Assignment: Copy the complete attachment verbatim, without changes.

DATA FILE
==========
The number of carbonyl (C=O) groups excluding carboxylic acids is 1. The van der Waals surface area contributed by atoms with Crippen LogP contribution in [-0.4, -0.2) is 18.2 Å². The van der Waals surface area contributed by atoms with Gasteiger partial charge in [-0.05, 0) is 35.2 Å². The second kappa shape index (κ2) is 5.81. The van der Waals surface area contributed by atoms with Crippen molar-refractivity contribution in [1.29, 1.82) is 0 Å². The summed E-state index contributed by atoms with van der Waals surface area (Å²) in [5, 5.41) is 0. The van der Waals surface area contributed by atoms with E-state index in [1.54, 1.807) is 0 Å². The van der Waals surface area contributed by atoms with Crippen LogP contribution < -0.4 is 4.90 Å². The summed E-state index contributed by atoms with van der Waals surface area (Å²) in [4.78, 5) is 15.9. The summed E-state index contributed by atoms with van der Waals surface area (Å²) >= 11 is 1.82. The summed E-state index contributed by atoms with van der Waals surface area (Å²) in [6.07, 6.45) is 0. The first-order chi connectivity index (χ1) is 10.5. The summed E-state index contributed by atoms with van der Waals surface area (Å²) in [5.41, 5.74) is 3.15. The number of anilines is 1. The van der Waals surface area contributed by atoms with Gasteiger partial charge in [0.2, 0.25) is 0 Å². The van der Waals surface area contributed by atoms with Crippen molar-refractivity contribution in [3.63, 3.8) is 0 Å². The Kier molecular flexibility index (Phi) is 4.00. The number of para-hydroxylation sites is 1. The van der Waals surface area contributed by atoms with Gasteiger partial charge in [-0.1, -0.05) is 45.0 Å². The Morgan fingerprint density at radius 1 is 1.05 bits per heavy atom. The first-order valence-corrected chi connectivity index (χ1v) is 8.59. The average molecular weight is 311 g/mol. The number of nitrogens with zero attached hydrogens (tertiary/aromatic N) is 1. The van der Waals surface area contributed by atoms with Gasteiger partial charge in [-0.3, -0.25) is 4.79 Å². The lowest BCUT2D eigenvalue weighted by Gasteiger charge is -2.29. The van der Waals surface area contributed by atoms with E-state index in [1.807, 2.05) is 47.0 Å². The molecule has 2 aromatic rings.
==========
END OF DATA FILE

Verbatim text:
The number of carbonyl (C=O) groups excluding carboxylic acids is 1. The van der Waals surface area contributed by atoms with Crippen LogP contribution in [-0.4, -0.2) is 18.2 Å². The van der Waals surface area contributed by atoms with Gasteiger partial charge in [-0.05, 0) is 35.2 Å². The second kappa shape index (κ2) is 5.81. The van der Waals surface area contributed by atoms with Crippen molar-refractivity contribution in [1.29, 1.82) is 0 Å². The summed E-state index contributed by atoms with van der Waals surface area (Å²) in [5, 5.41) is 0. The van der Waals surface area contributed by atoms with E-state index in [1.54, 1.807) is 0 Å². The van der Waals surface area contributed by atoms with Crippen LogP contribution < -0.4 is 4.90 Å². The summed E-state index contributed by atoms with van der Waals surface area (Å²) in [4.78, 5) is 15.9. The summed E-state index contributed by atoms with van der Waals surface area (Å²) >= 11 is 1.82. The summed E-state index contributed by atoms with van der Waals surface area (Å²) in [6.07, 6.45) is 0. The first-order chi connectivity index (χ1) is 10.5. The summed E-state index contributed by atoms with van der Waals surface area (Å²) in [5.41, 5.74) is 3.15. The number of anilines is 1. The van der Waals surface area contributed by atoms with Gasteiger partial charge in [0.2, 0.25) is 0 Å². The van der Waals surface area contributed by atoms with Crippen molar-refractivity contribution in [3.63, 3.8) is 0 Å². The Kier molecular flexibility index (Phi) is 4.00. The number of para-hydroxylation sites is 1. The van der Waals surface area contributed by atoms with Gasteiger partial charge in [-0.1, -0.05) is 45.0 Å². The Morgan fingerprint density at radius 1 is 1.05 bits per heavy atom. The first-order valence-corrected chi connectivity index (χ1v) is 8.59. The average molecular weight is 311 g/mol. The number of nitrogens with zero attached hydrogens (tertiary/aromatic N) is 1. The van der Waals surface area contributed by atoms with Gasteiger partial charge in [-0.3, -0.25) is 4.79 Å². The lowest BCUT2D eigenvalue weighted by Gasteiger charge is -2.29. The van der Waals surface area contributed by atoms with E-state index in [1.807, 2.05) is 47.0 Å². The molecule has 2 aromatic rings.